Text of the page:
When we first moved into our home about eight years ago, there was a very petite, very elderly-looking woman who walked up and down the street every morning. She looked so strong and hardy for her obvious advanced age. I wanted to take my kids, ooch over, and flag her down to chat, but always just waved shyly and said “good morning.” The reason I was so hesitant? Plain and simple: I had no idea what to say to her.
Things that were readily apparent…..she lived alone, she had lived a long, long life, she seemed friendly enough, should have made it easy to strike up a conversation. Were you married once? Has your husband passed away? How long have you lived here? But where to start? What to say? What if I offended her? What if she couldn’t understand me well and it was painfully awkward.
Well one day, I did it.
My friend Elizabeth makes me think.
I’m pretty sure all truly good friends make us think; the kind of thinking that results in spiritual encouragement. A couple of weeks ago, she wrote something simple to me in an e-mail that hit me right away as just the truth I needed to hear. She said that my kids, my family, they are the community I spend the most time with right now.
And there it was. Truth I needed to hear and reflect on.
My husband was away for five days playing drums at a worship event out of town and on the day I received that email from her, the kids and I were at the end of our second day of not leaving the house. Two days of being cooped up together with temperatures over 90 degrees so the kids couldn’t go out and play.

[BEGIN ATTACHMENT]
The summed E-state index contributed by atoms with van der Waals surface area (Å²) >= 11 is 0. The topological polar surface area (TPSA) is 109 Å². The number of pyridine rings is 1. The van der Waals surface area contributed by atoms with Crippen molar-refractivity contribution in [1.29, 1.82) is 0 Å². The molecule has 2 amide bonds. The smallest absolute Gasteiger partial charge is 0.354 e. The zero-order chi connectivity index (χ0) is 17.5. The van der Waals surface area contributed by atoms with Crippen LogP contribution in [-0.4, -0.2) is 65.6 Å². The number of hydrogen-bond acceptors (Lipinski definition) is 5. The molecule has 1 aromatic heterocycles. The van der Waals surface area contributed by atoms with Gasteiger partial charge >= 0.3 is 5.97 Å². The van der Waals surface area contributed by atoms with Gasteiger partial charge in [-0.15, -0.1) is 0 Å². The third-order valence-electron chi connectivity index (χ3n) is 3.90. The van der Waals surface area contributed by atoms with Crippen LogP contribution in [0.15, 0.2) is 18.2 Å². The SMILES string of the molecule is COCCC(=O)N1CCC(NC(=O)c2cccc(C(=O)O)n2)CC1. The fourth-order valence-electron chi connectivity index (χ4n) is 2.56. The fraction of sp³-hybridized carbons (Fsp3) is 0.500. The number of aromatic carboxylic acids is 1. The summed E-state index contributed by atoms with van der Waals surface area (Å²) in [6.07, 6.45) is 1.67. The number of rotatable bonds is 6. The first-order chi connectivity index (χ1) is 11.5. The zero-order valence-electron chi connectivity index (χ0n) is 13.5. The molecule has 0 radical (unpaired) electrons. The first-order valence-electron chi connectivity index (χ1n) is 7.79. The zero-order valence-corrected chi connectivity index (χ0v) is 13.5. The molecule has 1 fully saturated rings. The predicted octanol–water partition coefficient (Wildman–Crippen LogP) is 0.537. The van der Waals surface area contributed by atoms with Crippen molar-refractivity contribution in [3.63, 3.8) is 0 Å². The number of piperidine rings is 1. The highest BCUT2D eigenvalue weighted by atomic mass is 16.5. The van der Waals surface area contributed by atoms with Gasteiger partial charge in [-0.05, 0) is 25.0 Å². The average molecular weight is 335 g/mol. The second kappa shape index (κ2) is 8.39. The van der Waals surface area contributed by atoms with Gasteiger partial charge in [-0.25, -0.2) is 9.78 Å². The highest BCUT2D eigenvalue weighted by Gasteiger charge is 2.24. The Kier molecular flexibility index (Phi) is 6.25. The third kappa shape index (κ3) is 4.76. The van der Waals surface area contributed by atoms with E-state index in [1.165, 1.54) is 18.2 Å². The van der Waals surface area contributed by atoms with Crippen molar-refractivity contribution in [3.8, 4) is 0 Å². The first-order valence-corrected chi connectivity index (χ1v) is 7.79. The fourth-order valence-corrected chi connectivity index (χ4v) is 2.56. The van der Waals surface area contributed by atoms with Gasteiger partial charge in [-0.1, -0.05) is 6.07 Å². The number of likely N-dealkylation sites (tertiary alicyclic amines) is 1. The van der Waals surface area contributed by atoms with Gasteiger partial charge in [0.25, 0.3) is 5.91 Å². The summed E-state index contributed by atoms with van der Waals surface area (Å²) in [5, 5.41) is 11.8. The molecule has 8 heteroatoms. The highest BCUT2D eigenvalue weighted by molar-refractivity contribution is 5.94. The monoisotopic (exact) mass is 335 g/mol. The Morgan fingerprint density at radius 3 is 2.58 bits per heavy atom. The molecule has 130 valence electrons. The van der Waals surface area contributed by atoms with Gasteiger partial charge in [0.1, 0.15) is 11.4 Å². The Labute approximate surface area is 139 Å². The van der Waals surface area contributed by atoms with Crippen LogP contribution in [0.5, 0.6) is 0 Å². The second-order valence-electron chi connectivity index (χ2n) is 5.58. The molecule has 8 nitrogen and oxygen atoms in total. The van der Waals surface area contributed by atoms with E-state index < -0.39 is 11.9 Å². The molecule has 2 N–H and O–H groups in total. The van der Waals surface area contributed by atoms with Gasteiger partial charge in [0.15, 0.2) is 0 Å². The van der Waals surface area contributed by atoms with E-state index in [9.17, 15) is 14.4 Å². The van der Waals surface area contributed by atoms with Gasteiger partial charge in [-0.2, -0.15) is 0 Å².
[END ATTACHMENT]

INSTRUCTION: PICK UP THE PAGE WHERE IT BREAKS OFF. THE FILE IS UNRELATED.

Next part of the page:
Preface to what I’m about to say: I love being a mom. My kids bring me joy and fulfillment beyond words. We are overall a happy and loving family. That said, at the end of the second day, I had a headache and my two-year old, who is at the brink of several big breakthroughs (potty training and expressing complex thoughts and such) was particularly cranky. You know how they’re always unusually cranky when they’re about to do something big but haven’t quite grasped it yet. I was down and out. I had all these plans when my husband left; all these things I was going to accomplish. When he got back our toddler would be potty trained, the kids and I would have done several adorable craft projects, gone to the jump house place, spent time with friends, gone swimming, the laundry room would be cleaned and organized, I would have a clear homeschool plan for the school year….. it went on.
I know. Why would a person set herself up for failure like this?
You may have seen the viral short video made to accompany the commencement speech given by the very talented late David Foster Wallace in 2005 at Kenyon College. (If Googling this speech, be aware that it has been removed from many sites due to copyright issues and may now be hard to find).
In his speech, Wallace describes a higher education graduate, now working at a challenging job in a large city, who is now officially a part of the rat race, whose principal challenge is not so much the exhaustion of a demanding job, but the tedium of daily existence.
(I’ll qualify here by inserting that I live in a very small town and am a homeschooling stay-at-home mom of three young children, so my daily struggles with finding meaning in tedium look different than those described in Foster’s speech; but nevertheless, I can relate to the frustration of monotony and seemingly small, though necessary, tasks.)
In the slow and maddening check-out line at the store after a long day of work, our graduate is surrounded by overwhelmingly annoying people talking loudly on cell phones, staring into space, screaming at their kids. The way to wake up and arrive at a better existence, Wallace tells us, is just this: to reject our “natural default setting” that the whole world and everything that happens is about us, that we are the center of the world.